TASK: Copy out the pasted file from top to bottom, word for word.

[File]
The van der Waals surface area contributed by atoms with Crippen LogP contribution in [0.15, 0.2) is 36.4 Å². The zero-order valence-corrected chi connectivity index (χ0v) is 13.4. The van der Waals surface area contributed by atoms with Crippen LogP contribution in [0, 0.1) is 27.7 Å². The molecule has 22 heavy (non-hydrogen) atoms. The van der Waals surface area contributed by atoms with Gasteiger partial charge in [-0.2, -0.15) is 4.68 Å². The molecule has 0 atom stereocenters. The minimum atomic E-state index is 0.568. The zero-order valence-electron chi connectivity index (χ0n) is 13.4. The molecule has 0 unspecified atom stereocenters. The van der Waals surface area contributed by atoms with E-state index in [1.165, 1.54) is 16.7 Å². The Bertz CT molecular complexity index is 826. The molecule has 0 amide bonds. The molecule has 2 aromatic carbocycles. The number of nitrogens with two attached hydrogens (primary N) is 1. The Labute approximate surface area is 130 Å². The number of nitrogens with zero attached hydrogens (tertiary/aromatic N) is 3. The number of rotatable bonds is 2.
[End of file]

The van der Waals surface area contributed by atoms with Crippen LogP contribution in [0.15, 0.2) is 36.4 Å². The zero-order valence-corrected chi connectivity index (χ0v) is 13.4. The van der Waals surface area contributed by atoms with Crippen LogP contribution in [0, 0.1) is 27.7 Å². The molecule has 22 heavy (non-hydrogen) atoms. The van der Waals surface area contributed by atoms with Gasteiger partial charge in [-0.2, -0.15) is 4.68 Å². The molecule has 0 atom stereocenters. The minimum atomic E-state index is 0.568. The zero-order valence-electron chi connectivity index (χ0n) is 13.4. The molecule has 0 unspecified atom stereocenters. The van der Waals surface area contributed by atoms with E-state index in [1.165, 1.54) is 16.7 Å². The Bertz CT molecular complexity index is 826. The molecule has 0 amide bonds. The molecule has 2 aromatic carbocycles. The number of nitrogens with two attached hydrogens (primary N) is 1. The Labute approximate surface area is 130 Å². The number of nitrogens with zero attached hydrogens (tertiary/aromatic N) is 3. The number of rotatable bonds is 2.